Lance Scranton: Maybe civility isn’t dead
Maybe you read this column and agree that my particular brand of opinion is worth considering. Maybe you read one or two sentences and determine the author of such viewpoints is obviously some kind of ignoramus. Each of us is endowed with the responsibility to ask ourselves the important questions and listen for the answers. Maybe the reason I write what I think is true is because of the more permanent damage that never articulating what you think would do to our world.
Maybe it isn’t that I feel the need to be right but that the only way to a more peaceful world is to expose our thoughts to the light of day, then clearly (as best we can) explain a way toward such a reality.
A wise person once explained to me that, while a strong personality faces the slings and arrows of those who might disagree, imagine the potential danger of the person who believes resolutely in his or her correctness, but never subjects his or her thoughts to the harsh light of the critic.
The danger reveals itself in the magnificent illusion of our own correctness and the woeful disregard for the opinions and views of others that can help shed light on the chinks in our intellectual armor. People who believe themselves to be right but have little reason to try to persuade others find life increasingly frustrating.
This is the extreme self-centeredness that has led to the breakdown in our civil conversation.
Maybe you don’t know everything, or even as much as you thought you did, but how would you know if nobody knows what you think? Maybe it’s OK to have a discussion about climate change, even if we don’t agree, because it is a certainty of the process that we would both learn something about our views as they are subjected to conversational discourse.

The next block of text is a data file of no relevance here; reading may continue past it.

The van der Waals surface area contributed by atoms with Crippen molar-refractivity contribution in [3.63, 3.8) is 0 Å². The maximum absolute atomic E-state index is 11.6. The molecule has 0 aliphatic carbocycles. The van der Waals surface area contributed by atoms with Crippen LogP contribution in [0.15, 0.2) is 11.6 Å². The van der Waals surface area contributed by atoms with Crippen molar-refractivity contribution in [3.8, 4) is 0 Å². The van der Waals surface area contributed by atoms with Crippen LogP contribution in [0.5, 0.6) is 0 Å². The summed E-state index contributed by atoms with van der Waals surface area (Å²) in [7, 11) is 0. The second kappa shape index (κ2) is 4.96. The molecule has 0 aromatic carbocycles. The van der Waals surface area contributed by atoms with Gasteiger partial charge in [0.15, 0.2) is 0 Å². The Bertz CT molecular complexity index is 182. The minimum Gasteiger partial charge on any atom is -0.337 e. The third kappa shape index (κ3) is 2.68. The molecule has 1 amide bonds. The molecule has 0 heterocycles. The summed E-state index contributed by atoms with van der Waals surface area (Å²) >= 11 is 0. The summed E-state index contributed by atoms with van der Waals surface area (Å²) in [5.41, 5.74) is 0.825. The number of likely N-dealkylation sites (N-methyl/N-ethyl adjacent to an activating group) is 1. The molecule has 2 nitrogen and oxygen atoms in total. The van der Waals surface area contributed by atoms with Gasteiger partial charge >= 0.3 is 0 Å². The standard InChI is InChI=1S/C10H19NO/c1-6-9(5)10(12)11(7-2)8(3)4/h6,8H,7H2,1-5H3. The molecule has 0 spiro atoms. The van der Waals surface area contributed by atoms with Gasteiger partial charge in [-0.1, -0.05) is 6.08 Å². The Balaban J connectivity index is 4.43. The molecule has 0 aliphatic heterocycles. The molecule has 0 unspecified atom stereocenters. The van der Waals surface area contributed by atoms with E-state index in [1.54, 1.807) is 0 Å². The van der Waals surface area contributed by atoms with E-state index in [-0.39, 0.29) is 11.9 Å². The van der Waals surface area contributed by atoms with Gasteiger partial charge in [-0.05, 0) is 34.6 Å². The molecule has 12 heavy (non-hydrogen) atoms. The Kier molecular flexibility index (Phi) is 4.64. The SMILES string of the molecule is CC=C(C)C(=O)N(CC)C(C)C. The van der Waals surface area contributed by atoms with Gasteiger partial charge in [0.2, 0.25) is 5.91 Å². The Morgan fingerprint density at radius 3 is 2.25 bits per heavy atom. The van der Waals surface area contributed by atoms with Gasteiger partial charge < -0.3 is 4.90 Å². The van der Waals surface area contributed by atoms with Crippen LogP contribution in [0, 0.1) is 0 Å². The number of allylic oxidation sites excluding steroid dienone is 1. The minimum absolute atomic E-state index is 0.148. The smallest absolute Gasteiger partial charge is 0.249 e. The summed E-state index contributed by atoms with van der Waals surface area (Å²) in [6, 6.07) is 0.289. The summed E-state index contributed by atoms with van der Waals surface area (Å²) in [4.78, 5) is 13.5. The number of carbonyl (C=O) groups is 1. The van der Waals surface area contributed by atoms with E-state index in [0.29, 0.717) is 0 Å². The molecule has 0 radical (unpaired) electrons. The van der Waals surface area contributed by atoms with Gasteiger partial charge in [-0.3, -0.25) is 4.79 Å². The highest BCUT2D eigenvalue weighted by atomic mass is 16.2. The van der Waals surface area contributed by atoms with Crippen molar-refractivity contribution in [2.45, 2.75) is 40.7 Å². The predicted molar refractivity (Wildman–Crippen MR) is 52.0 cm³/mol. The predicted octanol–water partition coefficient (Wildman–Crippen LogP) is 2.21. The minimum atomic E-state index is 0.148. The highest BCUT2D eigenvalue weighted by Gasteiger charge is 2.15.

Maybe the real solution to our current political chaos really does begin with each of us being able to speak to each other again and consider the thoughts and ideas of those with whom we don’t always agree. Maybe the mood of the country would be a better if we talked and spoke and wrote and accepted the fact that we can learn something from each other.
Maybe I’m wrong or misguided about some of my opinions and views and need to be called to task by people who know just as much, or more, than I do about the things I attempt to articulate each week. Maybe some lively written debate would help every one of us hone our particular line of reasoning and assist in a more informed view of the world.
Maybe we should all be tired of people wishing ill on those with whom they disagree. Maybe the tone and temperature of our disagreements should be matched equally by our willingness to listen and consider. Maybe people will realize that their opinions and thoughts are just as important as the next person’s. Maybe it’s OK that we disagree but not OK that we have learned to hate each other because of our differences. Maybe civility is retrievable.
Lance Scranton is a teacher and coach at Moffat County High School.